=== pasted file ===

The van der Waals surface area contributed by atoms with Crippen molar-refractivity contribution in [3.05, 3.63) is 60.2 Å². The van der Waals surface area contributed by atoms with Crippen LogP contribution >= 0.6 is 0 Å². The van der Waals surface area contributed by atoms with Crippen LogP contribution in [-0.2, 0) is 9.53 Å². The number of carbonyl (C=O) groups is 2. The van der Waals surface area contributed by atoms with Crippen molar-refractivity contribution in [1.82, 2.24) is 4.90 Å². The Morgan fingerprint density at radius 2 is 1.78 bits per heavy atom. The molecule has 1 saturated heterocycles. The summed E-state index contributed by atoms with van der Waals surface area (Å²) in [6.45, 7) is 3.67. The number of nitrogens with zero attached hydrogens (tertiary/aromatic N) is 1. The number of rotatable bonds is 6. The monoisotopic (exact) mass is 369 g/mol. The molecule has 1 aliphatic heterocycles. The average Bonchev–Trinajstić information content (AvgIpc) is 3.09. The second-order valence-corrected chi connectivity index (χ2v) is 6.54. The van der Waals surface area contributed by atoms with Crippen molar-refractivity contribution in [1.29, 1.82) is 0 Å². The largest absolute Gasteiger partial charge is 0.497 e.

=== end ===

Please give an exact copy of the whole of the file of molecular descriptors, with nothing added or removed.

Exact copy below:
The van der Waals surface area contributed by atoms with Crippen molar-refractivity contribution in [3.05, 3.63) is 60.2 Å². The van der Waals surface area contributed by atoms with Crippen LogP contribution >= 0.6 is 0 Å². The van der Waals surface area contributed by atoms with Crippen LogP contribution in [-0.2, 0) is 9.53 Å². The number of carbonyl (C=O) groups is 2. The van der Waals surface area contributed by atoms with Crippen molar-refractivity contribution in [1.82, 2.24) is 4.90 Å². The Morgan fingerprint density at radius 2 is 1.78 bits per heavy atom. The molecule has 1 saturated heterocycles. The summed E-state index contributed by atoms with van der Waals surface area (Å²) in [6.45, 7) is 3.67. The number of nitrogens with zero attached hydrogens (tertiary/aromatic N) is 1. The number of rotatable bonds is 6. The monoisotopic (exact) mass is 369 g/mol. The molecule has 1 aliphatic heterocycles. The average Bonchev–Trinajstić information content (AvgIpc) is 3.09. The second-order valence-corrected chi connectivity index (χ2v) is 6.54. The van der Waals surface area contributed by atoms with Crippen molar-refractivity contribution in [1.29, 1.82) is 0 Å². The largest absolute Gasteiger partial charge is 0.497 e.